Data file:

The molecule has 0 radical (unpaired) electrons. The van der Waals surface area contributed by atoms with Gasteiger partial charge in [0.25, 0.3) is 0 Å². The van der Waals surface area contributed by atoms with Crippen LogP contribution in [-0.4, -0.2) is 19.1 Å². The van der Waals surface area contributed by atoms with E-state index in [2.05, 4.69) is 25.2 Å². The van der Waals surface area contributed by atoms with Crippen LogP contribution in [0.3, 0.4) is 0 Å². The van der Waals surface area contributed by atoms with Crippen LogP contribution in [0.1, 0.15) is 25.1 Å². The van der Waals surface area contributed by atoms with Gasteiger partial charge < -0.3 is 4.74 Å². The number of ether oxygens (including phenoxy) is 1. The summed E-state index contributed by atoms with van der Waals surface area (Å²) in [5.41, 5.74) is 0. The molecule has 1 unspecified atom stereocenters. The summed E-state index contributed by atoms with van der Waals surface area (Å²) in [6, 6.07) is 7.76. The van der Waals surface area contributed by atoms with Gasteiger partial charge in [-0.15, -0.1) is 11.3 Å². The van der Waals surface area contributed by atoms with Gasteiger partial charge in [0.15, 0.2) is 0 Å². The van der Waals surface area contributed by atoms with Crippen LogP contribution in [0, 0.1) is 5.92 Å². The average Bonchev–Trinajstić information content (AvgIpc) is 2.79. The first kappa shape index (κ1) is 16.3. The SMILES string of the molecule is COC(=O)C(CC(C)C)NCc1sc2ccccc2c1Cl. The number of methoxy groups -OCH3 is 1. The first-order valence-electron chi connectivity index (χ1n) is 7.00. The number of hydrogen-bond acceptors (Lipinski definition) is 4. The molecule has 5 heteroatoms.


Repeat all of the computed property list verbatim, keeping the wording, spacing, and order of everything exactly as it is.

The molecule has 0 radical (unpaired) electrons. The van der Waals surface area contributed by atoms with Gasteiger partial charge in [0.25, 0.3) is 0 Å². The van der Waals surface area contributed by atoms with Crippen LogP contribution in [-0.4, -0.2) is 19.1 Å². The van der Waals surface area contributed by atoms with E-state index in [2.05, 4.69) is 25.2 Å². The van der Waals surface area contributed by atoms with Crippen LogP contribution in [0.3, 0.4) is 0 Å². The van der Waals surface area contributed by atoms with Crippen LogP contribution in [0.1, 0.15) is 25.1 Å². The van der Waals surface area contributed by atoms with Gasteiger partial charge < -0.3 is 4.74 Å². The number of ether oxygens (including phenoxy) is 1. The summed E-state index contributed by atoms with van der Waals surface area (Å²) in [5.41, 5.74) is 0. The molecule has 1 unspecified atom stereocenters. The summed E-state index contributed by atoms with van der Waals surface area (Å²) in [6, 6.07) is 7.76. The van der Waals surface area contributed by atoms with Gasteiger partial charge in [-0.15, -0.1) is 11.3 Å². The van der Waals surface area contributed by atoms with Gasteiger partial charge in [0.15, 0.2) is 0 Å². The van der Waals surface area contributed by atoms with Crippen LogP contribution in [0, 0.1) is 5.92 Å². The average Bonchev–Trinajstić information content (AvgIpc) is 2.79. The first kappa shape index (κ1) is 16.3. The SMILES string of the molecule is COC(=O)C(CC(C)C)NCc1sc2ccccc2c1Cl. The number of methoxy groups -OCH3 is 1. The first-order valence-electron chi connectivity index (χ1n) is 7.00. The number of hydrogen-bond acceptors (Lipinski definition) is 4. The molecule has 5 heteroatoms.